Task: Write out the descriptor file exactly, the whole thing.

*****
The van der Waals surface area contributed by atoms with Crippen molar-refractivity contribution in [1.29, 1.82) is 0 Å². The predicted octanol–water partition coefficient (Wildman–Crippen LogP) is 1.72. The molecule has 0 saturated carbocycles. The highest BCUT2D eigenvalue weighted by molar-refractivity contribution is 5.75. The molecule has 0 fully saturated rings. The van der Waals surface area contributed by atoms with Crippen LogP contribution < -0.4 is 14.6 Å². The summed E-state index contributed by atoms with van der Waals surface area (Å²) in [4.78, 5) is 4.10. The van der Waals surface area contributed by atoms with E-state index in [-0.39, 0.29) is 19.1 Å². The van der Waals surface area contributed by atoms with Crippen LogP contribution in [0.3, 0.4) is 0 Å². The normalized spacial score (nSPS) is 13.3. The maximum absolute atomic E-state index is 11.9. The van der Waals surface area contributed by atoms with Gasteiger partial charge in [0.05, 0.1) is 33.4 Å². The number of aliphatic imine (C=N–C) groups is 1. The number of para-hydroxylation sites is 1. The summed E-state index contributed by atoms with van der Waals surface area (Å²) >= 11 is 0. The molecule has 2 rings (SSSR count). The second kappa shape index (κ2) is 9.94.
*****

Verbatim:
The van der Waals surface area contributed by atoms with Crippen molar-refractivity contribution in [1.29, 1.82) is 0 Å². The predicted octanol–water partition coefficient (Wildman–Crippen LogP) is 1.72. The molecule has 0 saturated carbocycles. The highest BCUT2D eigenvalue weighted by molar-refractivity contribution is 5.75. The molecule has 0 fully saturated rings. The van der Waals surface area contributed by atoms with Crippen LogP contribution < -0.4 is 14.6 Å². The summed E-state index contributed by atoms with van der Waals surface area (Å²) in [4.78, 5) is 4.10. The van der Waals surface area contributed by atoms with E-state index in [-0.39, 0.29) is 19.1 Å². The van der Waals surface area contributed by atoms with Crippen LogP contribution in [0.3, 0.4) is 0 Å². The normalized spacial score (nSPS) is 13.3. The maximum absolute atomic E-state index is 11.9. The van der Waals surface area contributed by atoms with Gasteiger partial charge in [0.05, 0.1) is 33.4 Å². The number of aliphatic imine (C=N–C) groups is 1. The number of para-hydroxylation sites is 1. The summed E-state index contributed by atoms with van der Waals surface area (Å²) >= 11 is 0. The molecule has 2 rings (SSSR count). The second kappa shape index (κ2) is 9.94.